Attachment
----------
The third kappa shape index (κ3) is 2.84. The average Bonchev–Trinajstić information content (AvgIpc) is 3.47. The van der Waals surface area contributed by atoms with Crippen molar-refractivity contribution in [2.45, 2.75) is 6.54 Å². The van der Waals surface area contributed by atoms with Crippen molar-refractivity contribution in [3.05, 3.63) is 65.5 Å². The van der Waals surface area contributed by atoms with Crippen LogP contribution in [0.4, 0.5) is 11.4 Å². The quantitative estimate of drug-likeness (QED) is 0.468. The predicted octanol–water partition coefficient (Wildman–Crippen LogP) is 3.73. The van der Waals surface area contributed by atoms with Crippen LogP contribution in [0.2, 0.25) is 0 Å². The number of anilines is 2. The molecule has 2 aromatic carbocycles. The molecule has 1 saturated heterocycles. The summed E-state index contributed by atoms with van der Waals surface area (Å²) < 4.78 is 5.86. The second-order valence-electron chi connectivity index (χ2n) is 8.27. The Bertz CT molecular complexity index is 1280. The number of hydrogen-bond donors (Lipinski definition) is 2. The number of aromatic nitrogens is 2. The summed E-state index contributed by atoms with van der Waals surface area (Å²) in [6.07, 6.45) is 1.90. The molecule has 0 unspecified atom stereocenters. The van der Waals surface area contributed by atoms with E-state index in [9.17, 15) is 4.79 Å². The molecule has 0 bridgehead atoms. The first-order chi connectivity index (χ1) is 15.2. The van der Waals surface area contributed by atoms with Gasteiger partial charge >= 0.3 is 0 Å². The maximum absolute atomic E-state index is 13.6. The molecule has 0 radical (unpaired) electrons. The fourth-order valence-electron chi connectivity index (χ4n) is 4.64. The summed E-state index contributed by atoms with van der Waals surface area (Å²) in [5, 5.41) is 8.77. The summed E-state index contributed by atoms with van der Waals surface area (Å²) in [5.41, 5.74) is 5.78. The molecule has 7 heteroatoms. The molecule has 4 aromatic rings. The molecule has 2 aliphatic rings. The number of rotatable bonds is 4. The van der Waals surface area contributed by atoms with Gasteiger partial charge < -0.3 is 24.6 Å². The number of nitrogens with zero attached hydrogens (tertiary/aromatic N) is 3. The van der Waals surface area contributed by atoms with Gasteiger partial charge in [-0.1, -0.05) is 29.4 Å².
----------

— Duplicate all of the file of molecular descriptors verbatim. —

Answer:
The third kappa shape index (κ3) is 2.84. The average Bonchev–Trinajstić information content (AvgIpc) is 3.47. The van der Waals surface area contributed by atoms with Crippen molar-refractivity contribution in [2.45, 2.75) is 6.54 Å². The van der Waals surface area contributed by atoms with Crippen molar-refractivity contribution in [3.05, 3.63) is 65.5 Å². The van der Waals surface area contributed by atoms with Crippen LogP contribution in [0.4, 0.5) is 11.4 Å². The quantitative estimate of drug-likeness (QED) is 0.468. The predicted octanol–water partition coefficient (Wildman–Crippen LogP) is 3.73. The van der Waals surface area contributed by atoms with Crippen LogP contribution in [0.2, 0.25) is 0 Å². The number of anilines is 2. The molecule has 2 aromatic carbocycles. The molecule has 1 saturated heterocycles. The summed E-state index contributed by atoms with van der Waals surface area (Å²) < 4.78 is 5.86. The second-order valence-electron chi connectivity index (χ2n) is 8.27. The Bertz CT molecular complexity index is 1280. The number of hydrogen-bond donors (Lipinski definition) is 2. The number of aromatic nitrogens is 2. The summed E-state index contributed by atoms with van der Waals surface area (Å²) in [6.07, 6.45) is 1.90. The molecule has 0 unspecified atom stereocenters. The van der Waals surface area contributed by atoms with E-state index in [9.17, 15) is 4.79 Å². The molecule has 0 bridgehead atoms. The first-order chi connectivity index (χ1) is 15.2. The van der Waals surface area contributed by atoms with Gasteiger partial charge >= 0.3 is 0 Å². The maximum absolute atomic E-state index is 13.6. The molecule has 0 radical (unpaired) electrons. The fourth-order valence-electron chi connectivity index (χ4n) is 4.64. The summed E-state index contributed by atoms with van der Waals surface area (Å²) in [5, 5.41) is 8.77. The summed E-state index contributed by atoms with van der Waals surface area (Å²) in [5.41, 5.74) is 5.78. The molecule has 7 heteroatoms. The molecule has 4 aromatic rings. The molecule has 2 aliphatic rings. The number of rotatable bonds is 4. The van der Waals surface area contributed by atoms with Gasteiger partial charge < -0.3 is 24.6 Å². The number of nitrogens with zero attached hydrogens (tertiary/aromatic N) is 3. The van der Waals surface area contributed by atoms with Gasteiger partial charge in [-0.1, -0.05) is 29.4 Å².